Optional Use of Parallettes, Bands, and Partner Assistance
There’s a lot that can be done with the help of certain apparatus. Let’s take a look at some of the ways you can use parallettes, bands, or partner assistance to help you out.
These are completely optional but many people feel these tools are helpful in getting a feel for the position. If you have access to these pieces of equipment and a good partner to help you, these can be a nice addition to your planche training.
Advanced Planche Exploration
These advanced planche variations are beyond most recreational bodyweight trainees, but it’s important to see where you can go with this with enough time and dedication.
Here our GMB Lead Trainer, Junior Vassiliou, demonstrates what his training has led him to in this past year.
There are many other advanced variations but those included in this video are:
- Handstand Lower to Planche
- Open Tuck Push Back to Single Leg Planche
- Top Position Pull to Straddle Planche (on the parallettes or rings)
- Floor Tuck Push Back to Straddle Planche (repeats)
- Straddle L Pull Back to Straddle Planche (on parallettes)
- Single Leg Tuck Pull to Single Leg Tuck Planche (on parallettes)
- L-Sit Push Back to Full Planche
Programming for the Planche
As much practice as possible is ideal, but in the beginning of your training, daily work will lead to burnout and injuries. You’ll need to gradually work up to higher volume and frequency of training.
I suggest spending at most 3 days a week. After 2 months of practice you can add another day of training, and after about 4-5 months of consistent work, you’ll understand enough about your body to be able to wave intensity levels for daily practice in this training.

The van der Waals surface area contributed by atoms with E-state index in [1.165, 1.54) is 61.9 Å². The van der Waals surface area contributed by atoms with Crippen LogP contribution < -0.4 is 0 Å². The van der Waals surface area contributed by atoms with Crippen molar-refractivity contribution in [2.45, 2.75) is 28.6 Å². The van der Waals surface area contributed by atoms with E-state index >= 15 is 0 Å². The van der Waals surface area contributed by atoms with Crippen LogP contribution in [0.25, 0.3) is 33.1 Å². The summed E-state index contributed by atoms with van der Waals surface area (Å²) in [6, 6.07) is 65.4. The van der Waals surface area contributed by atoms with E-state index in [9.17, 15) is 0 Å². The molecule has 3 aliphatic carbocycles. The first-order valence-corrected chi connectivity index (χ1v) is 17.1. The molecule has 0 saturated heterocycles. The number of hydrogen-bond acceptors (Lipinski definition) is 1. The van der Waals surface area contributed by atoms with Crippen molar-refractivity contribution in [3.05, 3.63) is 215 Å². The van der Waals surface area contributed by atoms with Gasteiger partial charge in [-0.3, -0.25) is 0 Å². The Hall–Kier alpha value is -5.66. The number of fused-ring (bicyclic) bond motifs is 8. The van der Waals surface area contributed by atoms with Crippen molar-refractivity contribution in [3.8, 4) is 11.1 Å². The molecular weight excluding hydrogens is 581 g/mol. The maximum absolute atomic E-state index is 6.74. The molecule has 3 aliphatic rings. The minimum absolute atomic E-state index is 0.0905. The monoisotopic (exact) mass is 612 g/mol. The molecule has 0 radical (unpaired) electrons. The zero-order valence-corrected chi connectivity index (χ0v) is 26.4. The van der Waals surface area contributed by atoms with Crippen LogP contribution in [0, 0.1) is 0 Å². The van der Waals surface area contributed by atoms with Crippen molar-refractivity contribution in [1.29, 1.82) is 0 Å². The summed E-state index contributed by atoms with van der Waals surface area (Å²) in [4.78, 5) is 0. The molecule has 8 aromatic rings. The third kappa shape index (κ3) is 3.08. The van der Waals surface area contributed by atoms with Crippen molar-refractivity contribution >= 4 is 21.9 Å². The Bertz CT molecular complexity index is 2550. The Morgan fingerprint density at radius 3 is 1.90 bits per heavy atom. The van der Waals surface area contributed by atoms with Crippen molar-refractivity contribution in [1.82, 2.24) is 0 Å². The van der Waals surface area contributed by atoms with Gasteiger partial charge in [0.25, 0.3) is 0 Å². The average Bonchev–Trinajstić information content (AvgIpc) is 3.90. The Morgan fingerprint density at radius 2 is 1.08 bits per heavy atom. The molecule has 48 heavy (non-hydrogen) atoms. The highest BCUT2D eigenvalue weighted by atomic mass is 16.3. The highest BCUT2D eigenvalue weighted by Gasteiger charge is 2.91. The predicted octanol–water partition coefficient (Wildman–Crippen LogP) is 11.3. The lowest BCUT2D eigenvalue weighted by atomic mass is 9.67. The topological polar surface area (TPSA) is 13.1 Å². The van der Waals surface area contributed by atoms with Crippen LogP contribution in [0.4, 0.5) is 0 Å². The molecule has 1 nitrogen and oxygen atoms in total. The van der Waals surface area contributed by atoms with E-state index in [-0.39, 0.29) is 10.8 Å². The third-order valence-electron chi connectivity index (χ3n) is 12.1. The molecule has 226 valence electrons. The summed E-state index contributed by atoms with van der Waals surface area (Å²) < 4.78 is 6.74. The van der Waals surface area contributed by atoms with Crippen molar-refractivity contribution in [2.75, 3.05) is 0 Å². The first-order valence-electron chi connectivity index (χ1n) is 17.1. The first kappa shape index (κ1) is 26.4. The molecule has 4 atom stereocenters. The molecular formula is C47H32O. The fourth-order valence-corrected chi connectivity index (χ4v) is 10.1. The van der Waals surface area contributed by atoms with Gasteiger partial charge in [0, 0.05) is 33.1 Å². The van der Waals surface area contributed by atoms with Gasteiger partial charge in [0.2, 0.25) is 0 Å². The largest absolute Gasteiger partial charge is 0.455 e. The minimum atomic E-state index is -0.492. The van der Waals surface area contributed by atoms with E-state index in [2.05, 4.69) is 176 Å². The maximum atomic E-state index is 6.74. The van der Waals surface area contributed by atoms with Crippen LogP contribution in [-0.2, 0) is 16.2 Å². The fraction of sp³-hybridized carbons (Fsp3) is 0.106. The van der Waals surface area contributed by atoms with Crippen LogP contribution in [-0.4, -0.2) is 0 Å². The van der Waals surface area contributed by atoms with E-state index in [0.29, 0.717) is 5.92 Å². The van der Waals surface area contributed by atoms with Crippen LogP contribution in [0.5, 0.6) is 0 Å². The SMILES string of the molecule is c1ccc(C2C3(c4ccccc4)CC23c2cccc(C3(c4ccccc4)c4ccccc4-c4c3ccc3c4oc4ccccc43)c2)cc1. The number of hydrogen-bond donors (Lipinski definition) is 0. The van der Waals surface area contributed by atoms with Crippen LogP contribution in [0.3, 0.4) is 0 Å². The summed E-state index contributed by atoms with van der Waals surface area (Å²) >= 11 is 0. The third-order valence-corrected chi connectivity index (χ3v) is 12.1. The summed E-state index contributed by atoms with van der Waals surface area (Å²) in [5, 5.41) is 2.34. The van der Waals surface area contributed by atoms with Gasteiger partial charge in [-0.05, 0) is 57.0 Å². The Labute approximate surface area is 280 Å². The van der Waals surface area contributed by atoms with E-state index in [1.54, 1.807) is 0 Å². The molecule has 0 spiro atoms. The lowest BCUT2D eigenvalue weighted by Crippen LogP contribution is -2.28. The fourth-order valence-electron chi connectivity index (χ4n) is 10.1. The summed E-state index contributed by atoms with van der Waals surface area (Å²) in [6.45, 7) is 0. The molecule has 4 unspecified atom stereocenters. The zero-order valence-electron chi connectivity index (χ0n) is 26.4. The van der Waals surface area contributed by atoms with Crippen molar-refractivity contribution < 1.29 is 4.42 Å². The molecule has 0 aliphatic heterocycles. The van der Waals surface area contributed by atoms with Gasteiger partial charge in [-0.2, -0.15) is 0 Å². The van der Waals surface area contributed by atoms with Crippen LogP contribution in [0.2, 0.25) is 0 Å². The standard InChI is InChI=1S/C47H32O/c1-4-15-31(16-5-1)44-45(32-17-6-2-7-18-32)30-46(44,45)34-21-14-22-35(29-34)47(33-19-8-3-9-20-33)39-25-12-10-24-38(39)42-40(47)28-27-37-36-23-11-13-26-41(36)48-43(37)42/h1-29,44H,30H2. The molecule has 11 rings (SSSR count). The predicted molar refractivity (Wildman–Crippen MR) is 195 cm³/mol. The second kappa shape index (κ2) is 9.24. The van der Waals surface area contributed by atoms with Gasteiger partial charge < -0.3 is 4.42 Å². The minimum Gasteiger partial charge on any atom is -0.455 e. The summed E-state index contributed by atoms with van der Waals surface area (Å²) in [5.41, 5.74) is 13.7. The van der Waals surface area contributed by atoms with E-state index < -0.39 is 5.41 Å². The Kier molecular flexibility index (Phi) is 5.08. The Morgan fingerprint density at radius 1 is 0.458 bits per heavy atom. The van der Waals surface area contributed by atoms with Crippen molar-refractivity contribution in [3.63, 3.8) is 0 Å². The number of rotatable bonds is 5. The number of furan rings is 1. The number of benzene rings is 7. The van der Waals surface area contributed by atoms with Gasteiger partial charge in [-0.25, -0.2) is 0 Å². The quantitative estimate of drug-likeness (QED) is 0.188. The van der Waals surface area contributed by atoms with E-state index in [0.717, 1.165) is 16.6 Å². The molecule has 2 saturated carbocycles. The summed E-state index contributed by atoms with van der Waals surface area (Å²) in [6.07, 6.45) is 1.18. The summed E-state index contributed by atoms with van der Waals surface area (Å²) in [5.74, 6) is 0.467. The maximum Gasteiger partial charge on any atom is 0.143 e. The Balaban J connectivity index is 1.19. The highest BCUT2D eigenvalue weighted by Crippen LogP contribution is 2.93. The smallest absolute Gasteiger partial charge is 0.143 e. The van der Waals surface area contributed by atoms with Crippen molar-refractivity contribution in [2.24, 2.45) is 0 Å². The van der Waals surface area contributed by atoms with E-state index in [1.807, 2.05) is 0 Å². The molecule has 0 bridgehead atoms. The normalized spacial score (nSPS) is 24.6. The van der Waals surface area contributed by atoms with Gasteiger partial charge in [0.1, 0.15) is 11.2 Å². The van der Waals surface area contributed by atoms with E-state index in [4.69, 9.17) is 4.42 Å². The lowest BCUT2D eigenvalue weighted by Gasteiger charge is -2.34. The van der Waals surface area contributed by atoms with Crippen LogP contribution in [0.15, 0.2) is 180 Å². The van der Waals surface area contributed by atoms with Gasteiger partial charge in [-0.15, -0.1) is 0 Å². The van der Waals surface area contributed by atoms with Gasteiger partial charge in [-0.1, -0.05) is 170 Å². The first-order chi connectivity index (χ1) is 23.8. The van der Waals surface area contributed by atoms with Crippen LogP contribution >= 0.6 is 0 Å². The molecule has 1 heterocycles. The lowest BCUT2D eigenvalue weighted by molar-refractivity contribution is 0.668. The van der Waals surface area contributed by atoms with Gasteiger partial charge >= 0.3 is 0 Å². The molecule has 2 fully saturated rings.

How do I progress from one progression to the next?
In the video above of the progressions working up to the tuck planche, I like to structure my clients’ sessions like this:
- Starting at the lowest level, work up to 5 sets of 20 seconds, resting 2-3 minutes between sets.
- When you can perform an exercise with good form for those 5 sets of 20 seconds, go ahead and move on to the next level. It may seem much harder than the previous level, but still “workable.” This may sound a bit vague, but as you get more experienced in your training, you’ll know what I mean.
Now, this doesn’t mean you stay at that new level and just grind away at it. You’ll need to get more practice in, so I recommend working the harder progression first then going down to the previous progression to get some more practice in.
This is much like “drop sets” in weight training where you work hard at one weight, then decrease the weight to get more repetitions in.
Here’s a sample workout session to illustrate what I mean:
You are able to get the Raised Planche Lean with Bent Legs for 20 seconds for 5 sets.
Start your session by warming up with the Raised Planche Lean with Bent Legs for 3 repetitions. A short hold for the first one, then a bit longer for the second and then the third for 20 seconds.
Then move to the Crane with Raised Feet progression. You see that it’s difficult but “workable.” You’ll then perform this hold for sets of 3-5 seconds. Don’t go to “failure,” but instead, stop before your form breaks down. Do several sets of these (up to 8) at your predetermined hold time (3 seconds is a good start when you are moving up a level).
Don’t do another set if your form breaks down so much you can’t even hold it a second. It’s time to change it up.
You’ll then go down a level, going back to the Raised Planche Lean with Bent legs, and work those for 10 second holds for up to 5 sets. You’ll be fatigued by then, so dropping down to about half of what you can hold is good, you may even need to hold it even less as you get to the fifth set.
Remember quality technique is key! Don’t sacrifice that just for a few more ugly seconds. It’s not worth it and you won’t be any better for it.
If you still feel fresh you can drop down another level to the Raised Planche Lean for a few more sets or try some assisted work with the p-bars, bands, or a partner to finish up your workout. But if you feel like you’ve done enough, there’s no need to do more if you aren’t up to it.
Save the longer and more intensive workouts for the days you are on fire. Those are the days that you will benefit from more work, not the days where you are barely dragging yourself in to train.
So, to recap:
- Whatever level you’re at, warm-up with 3 repetitions of that progression (working up to 20 seconds on the third repetition).